AUSTIN (KXAN) — Many Texas nurses believe now is the time to prepare for a sudden surge in COVID-19 patients.

New York just had about 40,000 retired nurses and doctors sign up to return to the front lines to help fight the virus.

“I think they probably needed them a long time ago,” said Serena Bumpus, Director of Practice at Texas Nurses Association.

She said the nursing shortage issue isn’t new, but with the pandemic, they really have to think about how hospitals will handle a sudden surge in patients.

“Most of our hospitals have canceled their elective surgeries, and so how are we re-deploying those nurses that work in those surgical settings to work in in-patient setting where we know the care will be needed the most,” Bumpus said.

To make it easier for retired nurses or those with expired licenses to come back to work, Texas is now waiving certain continuing education and exam requirements.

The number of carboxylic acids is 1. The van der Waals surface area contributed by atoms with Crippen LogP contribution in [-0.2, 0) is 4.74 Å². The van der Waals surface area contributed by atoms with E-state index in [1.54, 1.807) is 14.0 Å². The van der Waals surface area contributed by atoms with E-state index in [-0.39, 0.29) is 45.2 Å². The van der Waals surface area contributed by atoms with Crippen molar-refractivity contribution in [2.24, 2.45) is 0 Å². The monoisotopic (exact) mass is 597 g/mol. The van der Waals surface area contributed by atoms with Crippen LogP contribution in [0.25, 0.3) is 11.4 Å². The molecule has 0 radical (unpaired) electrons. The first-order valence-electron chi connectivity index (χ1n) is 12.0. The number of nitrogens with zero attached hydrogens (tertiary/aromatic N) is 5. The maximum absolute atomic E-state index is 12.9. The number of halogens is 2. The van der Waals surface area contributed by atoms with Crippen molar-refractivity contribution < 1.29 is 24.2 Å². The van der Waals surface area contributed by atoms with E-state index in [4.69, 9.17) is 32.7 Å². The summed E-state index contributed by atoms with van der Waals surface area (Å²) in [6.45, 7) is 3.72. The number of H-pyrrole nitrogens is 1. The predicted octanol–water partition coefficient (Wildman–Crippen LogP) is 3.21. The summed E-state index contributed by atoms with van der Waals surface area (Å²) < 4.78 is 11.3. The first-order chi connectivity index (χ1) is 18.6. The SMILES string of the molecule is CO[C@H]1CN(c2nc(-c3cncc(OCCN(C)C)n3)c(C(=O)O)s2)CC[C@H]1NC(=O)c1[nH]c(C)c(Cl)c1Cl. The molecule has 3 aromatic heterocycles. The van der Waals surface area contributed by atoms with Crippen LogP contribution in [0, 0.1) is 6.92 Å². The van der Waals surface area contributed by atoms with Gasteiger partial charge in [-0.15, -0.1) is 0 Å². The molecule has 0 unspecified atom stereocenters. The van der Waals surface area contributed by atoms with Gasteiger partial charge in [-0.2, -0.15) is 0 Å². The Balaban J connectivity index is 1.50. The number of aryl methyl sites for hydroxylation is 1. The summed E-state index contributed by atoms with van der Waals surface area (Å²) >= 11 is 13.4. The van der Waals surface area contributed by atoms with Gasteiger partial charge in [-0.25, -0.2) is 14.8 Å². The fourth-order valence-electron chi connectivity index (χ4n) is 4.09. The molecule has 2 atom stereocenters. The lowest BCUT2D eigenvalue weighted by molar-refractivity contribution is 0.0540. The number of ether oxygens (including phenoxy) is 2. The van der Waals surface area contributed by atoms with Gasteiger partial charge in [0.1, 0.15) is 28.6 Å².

For nurses who’ve been working with temporary permits, they can continue to work and don’t have to worry about taking the board exam right now.

“I think it is very promising that we’ll see several of these nurses re-enter the workforce to help out in some way,” Bumpus told KXAN.

For a nursing student, just weeks from graduating, the student will now be able to do more than half of his or her clinical online.

“I think for the most part, they’re ready to get out there. They’re ready to graduate,” said Marla Erbin-Roesemann, Director of St. David’s School of Nursing at Texas State University.

For longer-term solutions to nurse shortage issues, an Austin startup called Diligent Robotics announced they raised a $10 million series A investment.

Moxi by Diligent Robotics

Its nursing assistant robot picks up supplies and delivers them, so nurses can be more efficient in patient care. Dell Children’s Medical Center tested out the nursing assistant robot last year. The startup said a Dallas hospital is using the robot right now.